I think one of the key areas for Zimbabwe is the clarity on property rights in terms of agricultural development. At the moment, my understanding is that it is very difficult, for example, for an investment in the agricultural sector because of the inability for people to borrow from banks and for foreign investors to come and secure a lease. So that needs to be clarified before we can see any Australian investors in the agricultural sector.
KK: That brings me to the question of government’s ease of doing reforms currently underway. What is your view on this exercise?
SM: I am very encouraged by the work the government has done and I have been to a number of seminars where the government spoke about it and it is clear there is commitment to try to tackle some of these processes. I personally think more could be done because just the ability to set up a company and to get those licences are factors when a company is trying to work out whether to invest here rather than elsewhere. I will be interested to see if the special economic zones make a difference. Obviously they have not really started yet but they are legally constituted. So whether that will fall away or these challenges to starting a business fall away in the economic zones then we will able to compare the two scenarios. That will be very instructive to see how much of a difference that makes. But I can only encourage government to do more in terms of improving the ease of doing business but also getting the message out there about what they are doing. Having a lot of information on the internet, for example, so that somebody in Australia can actually make their decision about whether they think it is going to be easy to do business here. The other thing is to advertise opportunities, for example when there is a tender for a major project, making sure all that is publicly accessible so that an Australian company might actually think of putting in a bid for that.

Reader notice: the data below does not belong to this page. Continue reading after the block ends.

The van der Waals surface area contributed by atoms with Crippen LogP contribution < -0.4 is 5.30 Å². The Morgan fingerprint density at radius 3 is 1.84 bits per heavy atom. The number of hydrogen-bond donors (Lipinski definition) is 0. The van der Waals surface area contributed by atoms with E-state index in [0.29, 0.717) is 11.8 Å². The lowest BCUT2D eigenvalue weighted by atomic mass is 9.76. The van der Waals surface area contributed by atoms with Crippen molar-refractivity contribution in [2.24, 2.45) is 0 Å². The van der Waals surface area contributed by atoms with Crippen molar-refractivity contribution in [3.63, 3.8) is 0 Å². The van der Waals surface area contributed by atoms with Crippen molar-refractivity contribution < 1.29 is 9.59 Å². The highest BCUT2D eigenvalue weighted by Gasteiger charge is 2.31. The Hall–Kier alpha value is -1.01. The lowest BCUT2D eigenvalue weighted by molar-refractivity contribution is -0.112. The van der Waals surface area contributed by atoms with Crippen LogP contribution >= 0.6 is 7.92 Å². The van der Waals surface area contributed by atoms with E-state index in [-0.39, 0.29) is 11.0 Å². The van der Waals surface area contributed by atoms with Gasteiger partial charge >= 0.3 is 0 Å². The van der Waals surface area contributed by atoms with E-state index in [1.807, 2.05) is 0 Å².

KK: It is widely said that government has been coming up with a number of programmes but are found to be wanting when it comes to implementation. Do you agree with this view?